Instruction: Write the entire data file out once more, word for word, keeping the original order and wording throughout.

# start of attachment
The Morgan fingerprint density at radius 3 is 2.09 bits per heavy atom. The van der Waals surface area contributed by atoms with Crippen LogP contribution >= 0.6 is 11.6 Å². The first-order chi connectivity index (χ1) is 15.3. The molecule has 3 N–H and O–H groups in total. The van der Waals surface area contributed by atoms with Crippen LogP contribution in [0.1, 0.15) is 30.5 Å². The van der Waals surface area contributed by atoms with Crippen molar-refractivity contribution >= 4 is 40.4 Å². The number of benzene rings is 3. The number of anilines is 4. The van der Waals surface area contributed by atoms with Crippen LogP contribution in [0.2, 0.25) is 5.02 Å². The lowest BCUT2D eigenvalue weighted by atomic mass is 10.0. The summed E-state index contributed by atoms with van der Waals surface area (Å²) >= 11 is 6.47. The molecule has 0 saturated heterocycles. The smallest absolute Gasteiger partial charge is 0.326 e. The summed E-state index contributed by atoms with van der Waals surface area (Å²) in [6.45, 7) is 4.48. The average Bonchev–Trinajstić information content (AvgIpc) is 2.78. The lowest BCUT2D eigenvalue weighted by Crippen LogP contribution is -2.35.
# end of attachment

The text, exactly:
The Morgan fingerprint density at radius 3 is 2.09 bits per heavy atom. The van der Waals surface area contributed by atoms with Crippen LogP contribution >= 0.6 is 11.6 Å². The first-order chi connectivity index (χ1) is 15.3. The molecule has 3 N–H and O–H groups in total. The van der Waals surface area contributed by atoms with Crippen LogP contribution in [0.1, 0.15) is 30.5 Å². The van der Waals surface area contributed by atoms with Crippen molar-refractivity contribution >= 4 is 40.4 Å². The number of benzene rings is 3. The number of anilines is 4. The van der Waals surface area contributed by atoms with Crippen LogP contribution in [0.2, 0.25) is 5.02 Å². The lowest BCUT2D eigenvalue weighted by atomic mass is 10.0. The summed E-state index contributed by atoms with van der Waals surface area (Å²) >= 11 is 6.47. The molecule has 0 saturated heterocycles. The smallest absolute Gasteiger partial charge is 0.326 e. The summed E-state index contributed by atoms with van der Waals surface area (Å²) in [6.45, 7) is 4.48. The average Bonchev–Trinajstić information content (AvgIpc) is 2.78. The lowest BCUT2D eigenvalue weighted by Crippen LogP contribution is -2.35.